How A City-Owned Hospital In Florida Wound Up Operating Under The Catholic Bishops' Control -- And What Americans United And Its Allies Are Doing About It
Sister Pat Shirley was not happy. The Roman Catholic nun had just learned that a local woman whose fetus had Down's Syndrome had received an abortion at St. Petersburg's Bayfront Medical Center.
Sources familiar with the situation say an angry Shirley marched into the next meeting of the hospital's ethics committee, of which she is a member, waving around an edict issued by the Catholic bishops and insisting that no more abortions take place at Bayfront.
She soon got her way. Bayfront's policy on abortion now mirrors Catholic dogma.
In a separate case, a woman in her seventh month of pregnancy had a sonogram that revealed that her fetus had no bladder or kidneys and severely under-developed lungs. She requested an abortion, but Bayfront refused. The woman was forced to carry the fetus to term; it lived about 30 minutes.
Situations like this might have been expected at a Catholic hospital, since those institutions routinely ban all abortions as a violation of church doctrine. But Bayfront isn't a Catholic hospital. In fact, it is taxpayer supported, occupies land owned by the municipal government and, although managed by a private group, is considered a city-owned hospital.
How did a Catholic nun get the power to determine health care at a publicly supported medical institution like Bayfront? Critics of the situation in the Tampa-St. Petersburg area are asking the same question. And, not happy with the arrangement, they've enlisted Americans United's help to put a stop to it.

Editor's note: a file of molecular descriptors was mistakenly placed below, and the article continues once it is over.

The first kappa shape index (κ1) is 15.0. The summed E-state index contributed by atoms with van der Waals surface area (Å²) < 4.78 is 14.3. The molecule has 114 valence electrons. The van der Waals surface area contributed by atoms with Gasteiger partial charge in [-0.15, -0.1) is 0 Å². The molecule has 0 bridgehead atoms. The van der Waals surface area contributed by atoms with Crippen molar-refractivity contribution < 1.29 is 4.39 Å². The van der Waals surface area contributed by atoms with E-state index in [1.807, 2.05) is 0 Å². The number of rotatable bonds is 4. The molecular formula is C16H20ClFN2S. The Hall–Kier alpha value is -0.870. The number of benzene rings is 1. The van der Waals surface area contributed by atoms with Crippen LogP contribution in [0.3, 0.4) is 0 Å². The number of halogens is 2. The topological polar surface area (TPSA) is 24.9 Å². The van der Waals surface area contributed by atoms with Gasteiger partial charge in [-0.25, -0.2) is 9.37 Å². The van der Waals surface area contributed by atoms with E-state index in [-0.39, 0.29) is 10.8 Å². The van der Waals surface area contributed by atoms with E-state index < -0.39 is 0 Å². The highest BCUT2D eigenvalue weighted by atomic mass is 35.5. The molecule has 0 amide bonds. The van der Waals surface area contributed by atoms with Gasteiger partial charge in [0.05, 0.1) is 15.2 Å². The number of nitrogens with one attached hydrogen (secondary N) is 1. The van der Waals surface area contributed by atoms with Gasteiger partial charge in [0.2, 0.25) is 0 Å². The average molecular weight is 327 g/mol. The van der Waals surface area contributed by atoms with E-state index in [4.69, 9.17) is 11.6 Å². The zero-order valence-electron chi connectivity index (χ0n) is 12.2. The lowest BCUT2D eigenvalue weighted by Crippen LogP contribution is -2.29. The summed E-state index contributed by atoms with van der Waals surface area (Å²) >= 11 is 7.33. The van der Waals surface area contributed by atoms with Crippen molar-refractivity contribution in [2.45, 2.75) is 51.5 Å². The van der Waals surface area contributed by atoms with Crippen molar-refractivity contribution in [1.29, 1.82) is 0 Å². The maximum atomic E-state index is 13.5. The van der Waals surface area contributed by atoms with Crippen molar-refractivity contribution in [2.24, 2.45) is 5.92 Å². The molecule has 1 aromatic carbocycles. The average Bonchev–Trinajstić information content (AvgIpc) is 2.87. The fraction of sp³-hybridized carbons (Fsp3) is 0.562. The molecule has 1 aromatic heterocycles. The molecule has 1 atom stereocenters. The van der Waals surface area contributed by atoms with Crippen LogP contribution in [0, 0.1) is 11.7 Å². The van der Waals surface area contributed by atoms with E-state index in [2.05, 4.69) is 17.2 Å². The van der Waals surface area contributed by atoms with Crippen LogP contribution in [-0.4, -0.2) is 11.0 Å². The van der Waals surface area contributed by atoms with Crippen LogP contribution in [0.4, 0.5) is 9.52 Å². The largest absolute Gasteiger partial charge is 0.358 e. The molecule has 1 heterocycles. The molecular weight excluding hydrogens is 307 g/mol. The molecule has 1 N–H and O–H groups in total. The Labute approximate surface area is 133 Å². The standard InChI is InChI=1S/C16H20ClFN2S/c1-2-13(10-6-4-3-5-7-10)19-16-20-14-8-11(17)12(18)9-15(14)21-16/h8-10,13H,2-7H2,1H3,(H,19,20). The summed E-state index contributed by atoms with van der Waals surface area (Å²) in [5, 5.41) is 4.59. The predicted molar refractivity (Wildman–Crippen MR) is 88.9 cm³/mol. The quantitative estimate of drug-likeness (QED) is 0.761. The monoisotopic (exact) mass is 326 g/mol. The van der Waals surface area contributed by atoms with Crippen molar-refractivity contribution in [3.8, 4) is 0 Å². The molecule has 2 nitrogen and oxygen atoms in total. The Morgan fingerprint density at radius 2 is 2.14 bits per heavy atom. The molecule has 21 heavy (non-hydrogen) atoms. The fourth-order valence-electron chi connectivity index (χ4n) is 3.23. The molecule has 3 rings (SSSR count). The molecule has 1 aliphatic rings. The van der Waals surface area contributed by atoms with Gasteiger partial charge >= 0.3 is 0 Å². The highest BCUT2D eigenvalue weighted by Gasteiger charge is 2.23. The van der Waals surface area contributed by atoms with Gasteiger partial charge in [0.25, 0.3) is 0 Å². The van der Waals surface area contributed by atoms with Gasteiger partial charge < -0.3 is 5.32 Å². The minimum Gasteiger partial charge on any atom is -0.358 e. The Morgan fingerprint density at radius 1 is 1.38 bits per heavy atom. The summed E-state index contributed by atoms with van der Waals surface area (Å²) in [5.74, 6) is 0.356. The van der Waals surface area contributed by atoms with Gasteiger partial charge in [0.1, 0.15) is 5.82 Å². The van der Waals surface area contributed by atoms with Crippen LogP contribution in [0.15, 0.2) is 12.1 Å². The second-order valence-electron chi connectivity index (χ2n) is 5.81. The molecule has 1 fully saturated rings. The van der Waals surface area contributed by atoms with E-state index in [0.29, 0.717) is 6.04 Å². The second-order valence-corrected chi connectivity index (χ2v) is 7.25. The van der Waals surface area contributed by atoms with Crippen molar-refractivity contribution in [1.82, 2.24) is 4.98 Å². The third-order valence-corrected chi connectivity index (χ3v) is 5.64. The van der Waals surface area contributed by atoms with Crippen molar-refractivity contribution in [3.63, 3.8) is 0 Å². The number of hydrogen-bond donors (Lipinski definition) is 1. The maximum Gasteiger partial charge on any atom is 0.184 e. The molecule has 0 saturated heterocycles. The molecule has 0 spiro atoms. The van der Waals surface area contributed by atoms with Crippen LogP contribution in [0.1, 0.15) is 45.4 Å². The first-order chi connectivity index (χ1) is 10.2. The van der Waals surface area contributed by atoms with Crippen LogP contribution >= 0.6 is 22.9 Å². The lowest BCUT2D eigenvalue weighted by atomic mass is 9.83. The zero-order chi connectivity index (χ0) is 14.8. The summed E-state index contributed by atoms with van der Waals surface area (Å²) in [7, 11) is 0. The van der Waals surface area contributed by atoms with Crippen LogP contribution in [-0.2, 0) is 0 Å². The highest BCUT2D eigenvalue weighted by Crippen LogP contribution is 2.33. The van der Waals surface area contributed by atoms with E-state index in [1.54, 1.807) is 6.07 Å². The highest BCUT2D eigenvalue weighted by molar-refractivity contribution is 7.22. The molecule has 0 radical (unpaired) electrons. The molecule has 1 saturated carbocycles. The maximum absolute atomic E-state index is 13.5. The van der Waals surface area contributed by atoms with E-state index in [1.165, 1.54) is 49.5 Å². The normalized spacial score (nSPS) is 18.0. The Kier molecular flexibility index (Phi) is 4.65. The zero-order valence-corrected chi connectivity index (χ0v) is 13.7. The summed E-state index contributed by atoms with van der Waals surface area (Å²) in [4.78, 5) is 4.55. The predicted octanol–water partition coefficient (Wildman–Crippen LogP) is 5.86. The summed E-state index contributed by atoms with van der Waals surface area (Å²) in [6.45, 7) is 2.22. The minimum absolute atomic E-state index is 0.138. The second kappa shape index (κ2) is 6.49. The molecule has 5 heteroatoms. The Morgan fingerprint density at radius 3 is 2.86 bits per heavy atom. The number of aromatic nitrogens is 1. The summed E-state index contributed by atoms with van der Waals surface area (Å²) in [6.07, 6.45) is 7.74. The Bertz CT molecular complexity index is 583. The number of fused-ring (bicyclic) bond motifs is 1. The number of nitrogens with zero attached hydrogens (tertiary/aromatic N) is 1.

A number of dramatic changes have occurred at Bayfront since 1997. Ethical decisions about the medical care doctors could provide at the facility used to be made on the basis of standard medical criteria. Now they are made by an "ethics committee" that includes Shirley. The hospital used to provide elective abortions. Now the facility bans all abortions -- even when the pregnancies are the result of rape or incest.
Employees at Bayfront used to answer to medical codes of ethics as they performed their duties. Now every doctor, nurse, health care professional, student intern, staff member and volunteer is required to sign a statement pledging to abide by a series of restrictive health-care regulations promulgated by the Catholic bishops.
What happened at Bayfront isn't unusual. In recent years, dozens of non-sectarian hospitals have merged with Catholic institutions. In the process, the non-sectarian hospitals have often agreed to abide by Catholic teachings on reproduction and other issues. This means no abortions, no distribution of contraceptives and no sterilizing operations such as vasectomies and tubal ligations. In addition, the hospitals have agreed to follow church doctrine on end-of-life issues and may ignore a patient's living will if it is deemed in conflict with church dogma.
What is unusual is that Bayfront operates as a city hospital, in a city-owned building and is subsidized by taxpayer funds. Therefore, opponents of the merger charge, the 300-bed hospital had no legal right to agree to subordinate health care to Catholic doctrine. In fact, they believe the hospital is violating the separation of church and state and have gone to court to make that argument.
On Aug. 16 Americans United and three other advocacy organization joined forces to put an end to the merger. AU and the other groups, the National Organization for Women Foundation, the American Civil Liberties Union of Florida and Planned Parenthood of Southwest and Central Florida, joined as plaintiffs with four local residents. Among them is Elizabeth Lindenberg, the St. Petersburg woman whose decision to abort her fetus in November of 1997 made Shirley so angry.
Lindenberg told Church & State that a hospital employee who attended the meeting filled her in on what happened. …